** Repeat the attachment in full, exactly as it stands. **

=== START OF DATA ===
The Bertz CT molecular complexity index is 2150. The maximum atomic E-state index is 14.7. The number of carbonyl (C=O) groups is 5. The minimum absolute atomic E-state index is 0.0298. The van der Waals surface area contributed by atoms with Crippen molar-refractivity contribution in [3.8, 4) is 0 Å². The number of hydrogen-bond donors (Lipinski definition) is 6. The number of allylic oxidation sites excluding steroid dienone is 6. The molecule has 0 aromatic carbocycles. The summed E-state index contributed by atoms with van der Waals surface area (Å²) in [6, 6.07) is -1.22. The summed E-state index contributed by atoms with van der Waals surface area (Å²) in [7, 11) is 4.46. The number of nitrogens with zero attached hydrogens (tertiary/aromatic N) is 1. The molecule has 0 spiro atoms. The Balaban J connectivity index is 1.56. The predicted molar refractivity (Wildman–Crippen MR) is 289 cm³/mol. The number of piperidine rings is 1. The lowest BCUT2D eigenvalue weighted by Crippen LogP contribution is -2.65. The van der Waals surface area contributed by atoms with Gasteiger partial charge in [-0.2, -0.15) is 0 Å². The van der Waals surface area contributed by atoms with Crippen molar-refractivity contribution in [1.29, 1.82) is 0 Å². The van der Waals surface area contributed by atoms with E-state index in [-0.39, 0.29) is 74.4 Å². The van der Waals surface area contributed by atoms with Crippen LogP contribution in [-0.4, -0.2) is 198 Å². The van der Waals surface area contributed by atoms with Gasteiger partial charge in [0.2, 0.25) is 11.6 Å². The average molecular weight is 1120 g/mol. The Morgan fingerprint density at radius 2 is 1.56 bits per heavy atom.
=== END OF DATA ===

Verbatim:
The Bertz CT molecular complexity index is 2150. The maximum atomic E-state index is 14.7. The number of carbonyl (C=O) groups is 5. The minimum absolute atomic E-state index is 0.0298. The van der Waals surface area contributed by atoms with Crippen molar-refractivity contribution in [3.8, 4) is 0 Å². The number of hydrogen-bond donors (Lipinski definition) is 6. The number of allylic oxidation sites excluding steroid dienone is 6. The molecule has 0 aromatic carbocycles. The summed E-state index contributed by atoms with van der Waals surface area (Å²) in [6, 6.07) is -1.22. The summed E-state index contributed by atoms with van der Waals surface area (Å²) in [7, 11) is 4.46. The number of nitrogens with zero attached hydrogens (tertiary/aromatic N) is 1. The molecule has 0 spiro atoms. The Balaban J connectivity index is 1.56. The predicted molar refractivity (Wildman–Crippen MR) is 289 cm³/mol. The number of piperidine rings is 1. The lowest BCUT2D eigenvalue weighted by Crippen LogP contribution is -2.65. The van der Waals surface area contributed by atoms with Gasteiger partial charge in [-0.2, -0.15) is 0 Å². The van der Waals surface area contributed by atoms with Crippen molar-refractivity contribution in [1.29, 1.82) is 0 Å². The van der Waals surface area contributed by atoms with E-state index in [-0.39, 0.29) is 74.4 Å². The van der Waals surface area contributed by atoms with Crippen LogP contribution in [-0.4, -0.2) is 198 Å². The van der Waals surface area contributed by atoms with Gasteiger partial charge in [0.2, 0.25) is 11.6 Å². The average molecular weight is 1120 g/mol. The Morgan fingerprint density at radius 2 is 1.56 bits per heavy atom.